From A.D. 395 to 404, Claudian was the court poet of the Western Roman Empire, ruled by Horius. In 399 the eunuch Eutropius, the grand chamberlain and power behind the Eastern Roman throne of Horius's brother Arcadius, became consul. The poem In Eutropium is Claudian's brilliantly nasty response. In it he vilifies Eutropius and calls on Horius's general, Stilicho, to redeem this disgrace to Roman hor. In this literary and historical study, Jacqueline Long argues that the poem was, in both intent and effect, political propaganda: Claudian exploited traditional prejudices against eunuchs to make Eutropius appear ludicrously alien to the ideals of Roman greatness. Long sets In Eutropium within the context of Greek and Roman political vituperation and satire from the classical to the late antique period. In addition, she demonstrates that the poem is an invaluable, if biased, source of historical information about Eutropius's career. Her analysis draws on modern propaganda theory and on reader response theory, thereby bringing a fresh perspective to the political implications of Claudian's work. A UNC Press Enduring Edition -- UNC Press Enduring Editions use the latest in digital techlogy to make available again books from our distinguished backlist that were previously out of print. These editions are published unaltered from the original, and are presented in affordable paperback formats, bringing readers both historical and cultural value.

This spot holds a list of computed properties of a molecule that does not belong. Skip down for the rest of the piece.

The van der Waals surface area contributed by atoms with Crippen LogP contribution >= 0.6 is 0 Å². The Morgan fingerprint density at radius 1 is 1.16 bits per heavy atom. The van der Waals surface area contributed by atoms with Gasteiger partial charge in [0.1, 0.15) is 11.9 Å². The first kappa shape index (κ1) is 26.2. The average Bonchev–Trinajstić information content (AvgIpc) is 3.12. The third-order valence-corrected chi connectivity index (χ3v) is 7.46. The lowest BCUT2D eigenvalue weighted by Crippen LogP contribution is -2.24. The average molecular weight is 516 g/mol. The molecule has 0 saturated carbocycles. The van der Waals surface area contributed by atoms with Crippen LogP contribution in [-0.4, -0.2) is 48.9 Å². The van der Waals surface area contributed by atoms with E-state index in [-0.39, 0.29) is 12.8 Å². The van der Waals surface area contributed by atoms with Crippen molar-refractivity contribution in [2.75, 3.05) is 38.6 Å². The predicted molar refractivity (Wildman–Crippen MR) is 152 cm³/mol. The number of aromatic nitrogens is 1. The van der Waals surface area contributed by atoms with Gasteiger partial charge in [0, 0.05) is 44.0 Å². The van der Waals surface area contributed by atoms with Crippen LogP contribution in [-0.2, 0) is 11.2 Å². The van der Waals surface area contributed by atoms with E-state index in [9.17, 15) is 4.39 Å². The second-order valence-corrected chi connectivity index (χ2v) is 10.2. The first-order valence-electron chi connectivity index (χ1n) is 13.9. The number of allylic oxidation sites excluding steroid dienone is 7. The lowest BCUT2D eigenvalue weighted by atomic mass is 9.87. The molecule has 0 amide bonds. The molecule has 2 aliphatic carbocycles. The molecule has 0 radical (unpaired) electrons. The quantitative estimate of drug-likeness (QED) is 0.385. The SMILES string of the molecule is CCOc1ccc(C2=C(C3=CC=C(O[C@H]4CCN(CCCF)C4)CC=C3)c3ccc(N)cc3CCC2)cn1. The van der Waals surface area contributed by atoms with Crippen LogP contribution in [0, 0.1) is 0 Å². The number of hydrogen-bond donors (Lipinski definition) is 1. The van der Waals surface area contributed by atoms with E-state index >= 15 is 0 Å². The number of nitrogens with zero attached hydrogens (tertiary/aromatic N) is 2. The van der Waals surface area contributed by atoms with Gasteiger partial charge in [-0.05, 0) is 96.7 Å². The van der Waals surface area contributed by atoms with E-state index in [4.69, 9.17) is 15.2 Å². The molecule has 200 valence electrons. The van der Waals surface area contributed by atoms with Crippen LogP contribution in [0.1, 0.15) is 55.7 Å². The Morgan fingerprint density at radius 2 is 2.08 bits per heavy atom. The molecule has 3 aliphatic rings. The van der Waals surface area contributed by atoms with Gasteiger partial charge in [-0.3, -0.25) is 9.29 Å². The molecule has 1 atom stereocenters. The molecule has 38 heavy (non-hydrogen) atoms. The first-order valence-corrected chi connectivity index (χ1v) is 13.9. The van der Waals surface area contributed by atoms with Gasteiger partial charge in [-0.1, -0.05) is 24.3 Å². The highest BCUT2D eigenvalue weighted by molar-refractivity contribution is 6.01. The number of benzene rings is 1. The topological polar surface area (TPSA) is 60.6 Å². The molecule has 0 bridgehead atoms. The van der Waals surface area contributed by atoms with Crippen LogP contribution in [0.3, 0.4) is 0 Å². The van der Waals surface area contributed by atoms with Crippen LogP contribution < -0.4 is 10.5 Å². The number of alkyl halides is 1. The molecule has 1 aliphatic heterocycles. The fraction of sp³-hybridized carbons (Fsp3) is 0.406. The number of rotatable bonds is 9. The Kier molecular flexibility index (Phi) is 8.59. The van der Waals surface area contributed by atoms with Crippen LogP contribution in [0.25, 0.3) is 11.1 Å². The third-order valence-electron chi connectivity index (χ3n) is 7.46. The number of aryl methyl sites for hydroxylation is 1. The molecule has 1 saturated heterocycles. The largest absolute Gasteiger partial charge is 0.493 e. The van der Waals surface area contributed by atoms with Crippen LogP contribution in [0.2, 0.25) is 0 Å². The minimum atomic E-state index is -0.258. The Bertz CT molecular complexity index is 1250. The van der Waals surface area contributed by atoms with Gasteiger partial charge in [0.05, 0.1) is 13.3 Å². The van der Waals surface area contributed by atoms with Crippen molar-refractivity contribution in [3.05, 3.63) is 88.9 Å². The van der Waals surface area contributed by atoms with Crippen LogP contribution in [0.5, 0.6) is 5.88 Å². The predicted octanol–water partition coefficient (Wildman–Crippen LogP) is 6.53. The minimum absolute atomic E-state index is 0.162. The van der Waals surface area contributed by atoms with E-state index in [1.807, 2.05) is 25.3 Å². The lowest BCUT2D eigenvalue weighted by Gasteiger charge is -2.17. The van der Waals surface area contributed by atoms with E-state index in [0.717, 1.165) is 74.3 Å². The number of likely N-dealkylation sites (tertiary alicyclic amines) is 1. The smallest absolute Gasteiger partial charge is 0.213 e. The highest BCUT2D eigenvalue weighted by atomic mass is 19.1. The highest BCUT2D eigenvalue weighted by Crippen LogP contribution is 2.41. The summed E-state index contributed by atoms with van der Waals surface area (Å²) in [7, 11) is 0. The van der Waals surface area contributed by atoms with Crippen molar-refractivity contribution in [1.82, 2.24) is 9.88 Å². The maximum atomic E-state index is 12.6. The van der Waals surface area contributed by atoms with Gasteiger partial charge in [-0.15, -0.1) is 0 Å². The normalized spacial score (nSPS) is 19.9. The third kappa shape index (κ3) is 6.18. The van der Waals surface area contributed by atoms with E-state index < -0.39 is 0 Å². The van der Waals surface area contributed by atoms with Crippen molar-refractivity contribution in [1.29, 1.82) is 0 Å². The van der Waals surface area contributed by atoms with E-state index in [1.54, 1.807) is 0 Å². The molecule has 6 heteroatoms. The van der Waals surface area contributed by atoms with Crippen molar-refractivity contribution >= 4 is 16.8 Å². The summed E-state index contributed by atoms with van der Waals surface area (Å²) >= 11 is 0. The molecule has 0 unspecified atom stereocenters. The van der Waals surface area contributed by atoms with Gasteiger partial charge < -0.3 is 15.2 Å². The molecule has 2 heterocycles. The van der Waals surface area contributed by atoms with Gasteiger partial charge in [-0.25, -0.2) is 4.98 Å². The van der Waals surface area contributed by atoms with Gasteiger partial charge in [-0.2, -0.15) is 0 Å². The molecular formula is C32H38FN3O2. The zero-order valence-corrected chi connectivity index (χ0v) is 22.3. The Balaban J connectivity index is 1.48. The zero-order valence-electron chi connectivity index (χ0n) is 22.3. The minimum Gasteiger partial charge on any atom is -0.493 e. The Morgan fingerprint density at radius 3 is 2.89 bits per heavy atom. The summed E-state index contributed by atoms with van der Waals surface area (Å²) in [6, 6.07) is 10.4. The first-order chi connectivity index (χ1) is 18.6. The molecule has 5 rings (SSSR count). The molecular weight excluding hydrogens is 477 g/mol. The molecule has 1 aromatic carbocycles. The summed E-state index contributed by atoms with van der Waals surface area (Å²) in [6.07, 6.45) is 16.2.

Jacqueline Long, assistant professor of classics at the University of Texas at Austin, is coauthor of Barbarians and Politics at the Court of Arcadius.